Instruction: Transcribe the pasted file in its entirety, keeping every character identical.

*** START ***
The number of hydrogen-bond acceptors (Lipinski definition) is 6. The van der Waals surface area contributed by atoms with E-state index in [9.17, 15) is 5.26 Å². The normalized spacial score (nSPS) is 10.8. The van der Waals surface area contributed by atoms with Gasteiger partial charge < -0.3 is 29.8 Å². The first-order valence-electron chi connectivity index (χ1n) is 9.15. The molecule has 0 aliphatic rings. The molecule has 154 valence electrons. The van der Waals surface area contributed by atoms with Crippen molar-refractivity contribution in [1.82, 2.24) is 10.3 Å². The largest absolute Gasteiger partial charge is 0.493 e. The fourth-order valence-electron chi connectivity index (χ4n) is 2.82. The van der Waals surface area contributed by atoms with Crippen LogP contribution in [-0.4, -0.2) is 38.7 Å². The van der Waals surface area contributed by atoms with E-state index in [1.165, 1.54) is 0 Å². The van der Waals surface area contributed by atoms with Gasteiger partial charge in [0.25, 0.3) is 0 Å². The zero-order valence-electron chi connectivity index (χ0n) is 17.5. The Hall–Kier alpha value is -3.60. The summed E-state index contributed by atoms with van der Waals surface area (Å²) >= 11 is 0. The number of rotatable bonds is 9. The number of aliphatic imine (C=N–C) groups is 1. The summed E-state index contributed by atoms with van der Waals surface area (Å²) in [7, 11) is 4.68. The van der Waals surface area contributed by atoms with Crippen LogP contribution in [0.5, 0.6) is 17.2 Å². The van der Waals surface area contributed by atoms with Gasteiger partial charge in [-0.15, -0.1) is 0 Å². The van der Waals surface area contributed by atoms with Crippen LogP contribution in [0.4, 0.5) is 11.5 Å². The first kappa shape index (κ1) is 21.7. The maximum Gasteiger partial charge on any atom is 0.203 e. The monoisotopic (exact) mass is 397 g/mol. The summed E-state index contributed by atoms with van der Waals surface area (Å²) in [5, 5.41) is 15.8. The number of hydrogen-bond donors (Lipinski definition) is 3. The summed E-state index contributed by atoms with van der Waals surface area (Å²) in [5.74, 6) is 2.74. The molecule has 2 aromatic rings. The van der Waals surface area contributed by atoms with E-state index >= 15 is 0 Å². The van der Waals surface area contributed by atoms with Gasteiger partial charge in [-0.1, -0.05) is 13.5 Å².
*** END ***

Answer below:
The number of hydrogen-bond acceptors (Lipinski definition) is 6. The van der Waals surface area contributed by atoms with E-state index in [9.17, 15) is 5.26 Å². The normalized spacial score (nSPS) is 10.8. The van der Waals surface area contributed by atoms with Gasteiger partial charge < -0.3 is 29.8 Å². The first-order valence-electron chi connectivity index (χ1n) is 9.15. The molecule has 0 aliphatic rings. The molecule has 154 valence electrons. The van der Waals surface area contributed by atoms with Crippen molar-refractivity contribution in [1.82, 2.24) is 10.3 Å². The largest absolute Gasteiger partial charge is 0.493 e. The fourth-order valence-electron chi connectivity index (χ4n) is 2.82. The van der Waals surface area contributed by atoms with Crippen LogP contribution in [-0.4, -0.2) is 38.7 Å². The van der Waals surface area contributed by atoms with E-state index in [1.165, 1.54) is 0 Å². The van der Waals surface area contributed by atoms with Gasteiger partial charge in [0.25, 0.3) is 0 Å². The zero-order valence-electron chi connectivity index (χ0n) is 17.5. The Hall–Kier alpha value is -3.60. The summed E-state index contributed by atoms with van der Waals surface area (Å²) >= 11 is 0. The number of rotatable bonds is 9. The number of aliphatic imine (C=N–C) groups is 1. The summed E-state index contributed by atoms with van der Waals surface area (Å²) in [7, 11) is 4.68. The van der Waals surface area contributed by atoms with Crippen LogP contribution in [0.5, 0.6) is 17.2 Å². The van der Waals surface area contributed by atoms with Gasteiger partial charge in [-0.15, -0.1) is 0 Å². The van der Waals surface area contributed by atoms with Crippen LogP contribution in [0.4, 0.5) is 11.5 Å². The first kappa shape index (κ1) is 21.7. The maximum Gasteiger partial charge on any atom is 0.203 e. The monoisotopic (exact) mass is 397 g/mol. The summed E-state index contributed by atoms with van der Waals surface area (Å²) in [5, 5.41) is 15.8. The number of hydrogen-bond donors (Lipinski definition) is 3. The summed E-state index contributed by atoms with van der Waals surface area (Å²) in [5.74, 6) is 2.74. The molecule has 2 aromatic rings. The van der Waals surface area contributed by atoms with E-state index >= 15 is 0 Å². The van der Waals surface area contributed by atoms with Gasteiger partial charge in [-0.1, -0.05) is 13.5 Å².